AWS also has assembled a comprehensive ecosystem of other security vendors that can integrate with AWS services. These other AWS security partners augment the security that is already provided by the native AWS services and features. AWS has established a competency program for their partner companies to promote their competency with AWS infrastructure. AWS has a security-specific competency and lists these vendors on their site. Many of the AWS security partners can be consumed by AWS customers through the AWS Marketplace. Following is a partial list of some of the AWS security competency partners who were sharing their solutions at the re:Invent conference vendor expo hall.
Traditional enterprise perimeter firewalls like Check Point, Fortinet and Palo Alto Networks offer virtual instances of their firewalls that can integrate with a customer’s AWS VPC network. Web application firewalls (WAFs) like Imperva and Barracuda also integrate with AWS.
There are several companies that can provide added security management, compliance, and visibility to AWS cloud infrastructure. These companies include Cloud Checkr, CloudPassage, Datadog, Dome9, Evident.io, Fugue, and ThreatStack.
Along those lines of monitoring, Splunk has integrated with AWS for many years and just released version 5.0 of the Splunk App for AWS.
There are also unique companies like Bracket Computing (BRKT) that can provide added layers of encryption and policy enforcement on top of AWS infrastructure to create security isolation and confidentiality.
Security has more to do with people and processes than technology. Good security comes down to discipline and, as is true for most things, it is easier to be secure from the beginning rather than try to add security in after systems are in production. If your organization has good information security hygiene in your company’s on-premises IT infrastructure, then it is likely that your company will exhibit good cloud security operations. Cloud services can be less secure, equally secure, or more secure than your traditional on-premises data center. Good design, implementation using best practices, proper maintenance, and vigilance will make your cloud system secure.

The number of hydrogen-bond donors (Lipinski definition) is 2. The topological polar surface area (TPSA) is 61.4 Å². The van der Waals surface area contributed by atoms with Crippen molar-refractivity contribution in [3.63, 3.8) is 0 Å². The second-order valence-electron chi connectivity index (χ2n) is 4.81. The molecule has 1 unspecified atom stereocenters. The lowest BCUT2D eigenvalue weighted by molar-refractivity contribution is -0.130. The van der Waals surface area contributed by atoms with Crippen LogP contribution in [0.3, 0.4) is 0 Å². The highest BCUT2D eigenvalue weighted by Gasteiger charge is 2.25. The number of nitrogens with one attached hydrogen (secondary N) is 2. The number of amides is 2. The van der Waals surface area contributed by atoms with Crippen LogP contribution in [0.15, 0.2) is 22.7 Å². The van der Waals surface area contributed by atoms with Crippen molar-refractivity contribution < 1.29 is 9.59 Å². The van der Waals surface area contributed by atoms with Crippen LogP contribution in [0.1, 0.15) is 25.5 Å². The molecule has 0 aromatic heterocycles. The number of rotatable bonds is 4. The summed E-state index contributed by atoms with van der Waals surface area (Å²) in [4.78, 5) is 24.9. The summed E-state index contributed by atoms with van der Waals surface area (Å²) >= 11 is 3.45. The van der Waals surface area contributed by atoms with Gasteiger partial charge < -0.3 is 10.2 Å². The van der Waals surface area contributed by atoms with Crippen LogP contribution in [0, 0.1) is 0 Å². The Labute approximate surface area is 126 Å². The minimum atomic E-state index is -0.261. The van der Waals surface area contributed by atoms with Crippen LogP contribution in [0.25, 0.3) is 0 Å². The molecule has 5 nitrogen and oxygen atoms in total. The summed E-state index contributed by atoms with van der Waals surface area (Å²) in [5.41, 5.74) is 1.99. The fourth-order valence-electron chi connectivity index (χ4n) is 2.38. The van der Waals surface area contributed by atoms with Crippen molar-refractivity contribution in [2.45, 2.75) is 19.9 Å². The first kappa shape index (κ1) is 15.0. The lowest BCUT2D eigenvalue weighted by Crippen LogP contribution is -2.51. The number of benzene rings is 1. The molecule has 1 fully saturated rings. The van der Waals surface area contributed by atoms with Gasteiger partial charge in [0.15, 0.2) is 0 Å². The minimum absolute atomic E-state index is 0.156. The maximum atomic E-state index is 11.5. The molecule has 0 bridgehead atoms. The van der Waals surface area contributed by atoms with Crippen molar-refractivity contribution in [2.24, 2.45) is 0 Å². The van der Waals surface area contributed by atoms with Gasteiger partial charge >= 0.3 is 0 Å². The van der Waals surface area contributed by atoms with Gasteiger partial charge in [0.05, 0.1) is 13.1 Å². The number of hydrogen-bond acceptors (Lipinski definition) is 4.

GTRI is an experienced cloud infrastructure solution provider helping customers securely consume cloud services. GTRI offers a “Cloud Security Assessment” service which can be performed proactively during the design and deployment phases or reactively during the operational phase. GTRI can help you manage your cloud services spending by analyzing your cloud services and current consumption, and assist you with managing the billing, visibility, and cost optimization. GTRI can help you proactively manage your physical and virtualized IT assets, reduce risks, and realize more business benefits of using cloud infrastructure.
Scott Hogg is the Chief Technology Officer (CTO) for GTRI.